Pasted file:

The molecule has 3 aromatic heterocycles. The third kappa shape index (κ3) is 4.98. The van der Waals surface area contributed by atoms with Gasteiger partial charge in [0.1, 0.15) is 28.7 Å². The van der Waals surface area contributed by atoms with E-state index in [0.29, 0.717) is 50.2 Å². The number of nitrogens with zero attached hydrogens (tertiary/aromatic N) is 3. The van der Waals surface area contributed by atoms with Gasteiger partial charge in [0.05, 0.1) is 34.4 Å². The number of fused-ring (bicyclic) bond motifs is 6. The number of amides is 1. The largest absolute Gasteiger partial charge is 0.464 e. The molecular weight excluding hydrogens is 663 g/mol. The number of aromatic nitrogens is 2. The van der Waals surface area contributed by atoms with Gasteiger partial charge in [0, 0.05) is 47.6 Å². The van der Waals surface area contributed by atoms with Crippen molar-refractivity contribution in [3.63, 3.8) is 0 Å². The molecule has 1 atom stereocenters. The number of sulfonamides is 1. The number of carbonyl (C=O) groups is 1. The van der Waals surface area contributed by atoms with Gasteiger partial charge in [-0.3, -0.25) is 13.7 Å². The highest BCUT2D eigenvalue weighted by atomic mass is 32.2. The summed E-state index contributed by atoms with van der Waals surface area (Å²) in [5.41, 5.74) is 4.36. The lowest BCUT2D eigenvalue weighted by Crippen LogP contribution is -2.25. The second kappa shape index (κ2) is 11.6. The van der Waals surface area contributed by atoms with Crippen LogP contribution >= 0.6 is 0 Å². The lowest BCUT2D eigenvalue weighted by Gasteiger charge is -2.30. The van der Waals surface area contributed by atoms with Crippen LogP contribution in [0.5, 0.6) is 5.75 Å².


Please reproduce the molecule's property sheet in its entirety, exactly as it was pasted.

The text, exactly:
The molecule has 3 aromatic heterocycles. The third kappa shape index (κ3) is 4.98. The van der Waals surface area contributed by atoms with Gasteiger partial charge in [0.1, 0.15) is 28.7 Å². The van der Waals surface area contributed by atoms with E-state index in [0.29, 0.717) is 50.2 Å². The number of nitrogens with zero attached hydrogens (tertiary/aromatic N) is 3. The van der Waals surface area contributed by atoms with Gasteiger partial charge in [0.05, 0.1) is 34.4 Å². The number of fused-ring (bicyclic) bond motifs is 6. The number of amides is 1. The largest absolute Gasteiger partial charge is 0.464 e. The molecular weight excluding hydrogens is 663 g/mol. The number of aromatic nitrogens is 2. The van der Waals surface area contributed by atoms with Gasteiger partial charge in [0, 0.05) is 47.6 Å². The van der Waals surface area contributed by atoms with Crippen molar-refractivity contribution in [3.63, 3.8) is 0 Å². The molecule has 1 atom stereocenters. The number of sulfonamides is 1. The number of carbonyl (C=O) groups is 1. The van der Waals surface area contributed by atoms with Gasteiger partial charge in [-0.3, -0.25) is 13.7 Å². The highest BCUT2D eigenvalue weighted by atomic mass is 32.2. The summed E-state index contributed by atoms with van der Waals surface area (Å²) in [5.41, 5.74) is 4.36. The lowest BCUT2D eigenvalue weighted by Crippen LogP contribution is -2.25. The second kappa shape index (κ2) is 11.6. The van der Waals surface area contributed by atoms with Crippen LogP contribution >= 0.6 is 0 Å². The lowest BCUT2D eigenvalue weighted by Gasteiger charge is -2.30. The van der Waals surface area contributed by atoms with Crippen LogP contribution in [0.5, 0.6) is 5.75 Å².